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Heaven Tonight [Import, Limited Edition]

Cheap Trick Audio CD
4.8 out of 5 stars  See all reviews (9 customer reviews)

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Product Description

Product Description

Japanese reissue of 1978 album, packaged in a limited edition miniature LP sleeve. Features 13 tracks including the 2 bonus tracks that were originally released on the 1998 reissue, 'Stiff Competition' (Previously Unreleased Outtake) & 'Surrender' (Previously Unreleased Outtake). CBS. 2006.

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Most helpful customer reviews
5.0 out of 5 stars ONE OF THEIR BEST!!!! Jan. 8 2010
Format:Audio CD
Being a "Cheap Trick" fan, I think this was their first CDs I bought! The music is great! Don't miss out on the music on this "Cheap Trick" CD. Cheers!!
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5.0 out of 5 stars The album that put it all together March 22 2004
Format:Audio CD
While any of the first three Cheap Trick studio albums are must-haves in any music collection, Heaven Tonight has always been my personal favorite. I was introduced to it driving home from bowling one Saturday in high school. The Bear had a $75 Plymouth that he had outfitted with a stereo that consisted of an 8-track and a set of house speakers that sat on the back seat. ("Don't step on my speaker wires, man!") As we pulled away from Walt's, Bear popped an 8-track into the player and made a comment about my lack of taste in music. For the rest of the ride I sat back and marvelled at the fact that he was right. Whatever we were listening to was way better than what I had at home. It turned out to be Cheap Trick's - Heaven Tonight and as soon as I had saved up enough I went to the Records, Tapes and Posters shop in the Newport Shopping Center and bought myself a copy. Since then I've owned it on everything except cassette, but I made up for that by owing the cd twice. (The original and the remaster.) Like Cheap Trick and In Color, it's a great listen from front to back, but it strikes a happy medium between the straight ahead rock of the debut and the poppier rock of In Color. In my opinion it's a medium that they should never have gotten away from, but the success of Budokan changed people's perceptions of the band forever. Too bad. It's a formula I could listen to even today.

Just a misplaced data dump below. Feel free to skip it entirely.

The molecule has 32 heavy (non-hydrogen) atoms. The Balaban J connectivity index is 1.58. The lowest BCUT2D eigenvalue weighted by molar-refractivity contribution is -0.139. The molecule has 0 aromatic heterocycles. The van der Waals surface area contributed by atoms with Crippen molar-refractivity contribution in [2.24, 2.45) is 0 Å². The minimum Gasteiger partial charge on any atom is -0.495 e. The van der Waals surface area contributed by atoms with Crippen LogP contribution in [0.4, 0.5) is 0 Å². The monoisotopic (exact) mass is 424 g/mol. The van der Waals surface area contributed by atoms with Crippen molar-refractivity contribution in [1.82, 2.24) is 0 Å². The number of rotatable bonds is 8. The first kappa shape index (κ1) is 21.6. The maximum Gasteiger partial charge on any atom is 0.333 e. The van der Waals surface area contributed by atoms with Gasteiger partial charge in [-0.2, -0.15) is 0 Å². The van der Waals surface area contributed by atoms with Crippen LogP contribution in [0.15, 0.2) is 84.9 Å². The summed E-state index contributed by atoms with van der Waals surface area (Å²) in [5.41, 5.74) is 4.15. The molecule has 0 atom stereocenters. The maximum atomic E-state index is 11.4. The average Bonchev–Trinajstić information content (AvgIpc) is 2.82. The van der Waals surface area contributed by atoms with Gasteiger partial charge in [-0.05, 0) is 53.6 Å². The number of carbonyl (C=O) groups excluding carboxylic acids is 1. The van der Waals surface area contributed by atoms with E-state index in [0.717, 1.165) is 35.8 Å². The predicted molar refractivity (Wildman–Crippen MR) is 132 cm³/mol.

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3.0 out of 5 stars Some of the best party rock ever Oct. 16 2003
Format:Audio CD
This is party rock at its wonderful best.
Unfortunately, this album has one of the worst cover art of all times for a rock band. The single image of those two dudes (Zander and Nielsen) in the front must have put away a lot of potential customers away from the records...
As for the songs, they are pop / rock, crystal clear sounding, overproduced, bombastic. It's a really enjoyable album.
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5.0 out of 5 stars Playing on All Cylinders June 15 2003
By RobS
Format:Audio CD
Cheap Trick's "Live at Budokan" has been considered by some folks to be one of the best live Pop/Rock albums of all time. It took a moment in time and a moment in music and put it on Vinyl. That album put CT on the musical map, not only because of the way it captured the band's live energy, but also because of the great songs from their first 4 albums (although Dream Police wasn't actually released until after Budokan). Out of those first four albums, I think "Heaven Tonight" is their best. There isn't a throw away track on it. It is able to cohesively bring together lighter Pop and harder edged Rock in a way that works. In my opinion it's more musical than their debut album, rocks harder than "In Color", and comes off more straightfoward and honest than "Dream Police". Everything on "Heaven Tonight" just clicks. Too bad that, except for the slightly overplayed "Surrender", this album seems all but ignored.
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5.0 out of 5 stars On Top Of The World and You Can't Get Any Higher Feb. 2 2003
Format:Audio CD
Rick Nielsen once said he had a big enough stash of songs written in the early days to have cut a dozen albums. If that was a true statement, he was saving up the best for "Heaven Tonight." Absolutely everything here clicks. From the cryptic fun of "Surrender" to the kiss-off of "Auf Weidersen," there isn't a lame cut in the bunch. They also take a stronger stance in the production department, peeling the gloss of "In Color" back just enough to give the rocker instinct some bite, but leaving enough pop polish to make the album sparkle.
Nielsen had become a guitar maniac by now, throwing off inventive riffs like he'd just invented the six-string. The rolling thunder of "Stiff Competition" and "Auf Weidersen" out new-wave many of the bands sporting skinny ties at the time, and their cover of the Move's "California Man" make Cheap Trick sound as brilliant as any British Invasion band of the sixties. "Surrender" is also quite possibly the most subversive rock song to brush the lower regions of the pop charts. Bubbly keyboards, Pete Townshend-ish guitar banging and a lyric about sneaking in on your parents while they make out to your KISS records...if that isn't your idea of a rock anthem for the post baby-boom generation, you're probably reading this review by accident.
Equal parts funny and deviant, yet 100% tuneful, "Heaven Tonight" is Cheap Trick's high water mark in the studio. If you get any Trick album other than "At Budokan," this is the one you must have.
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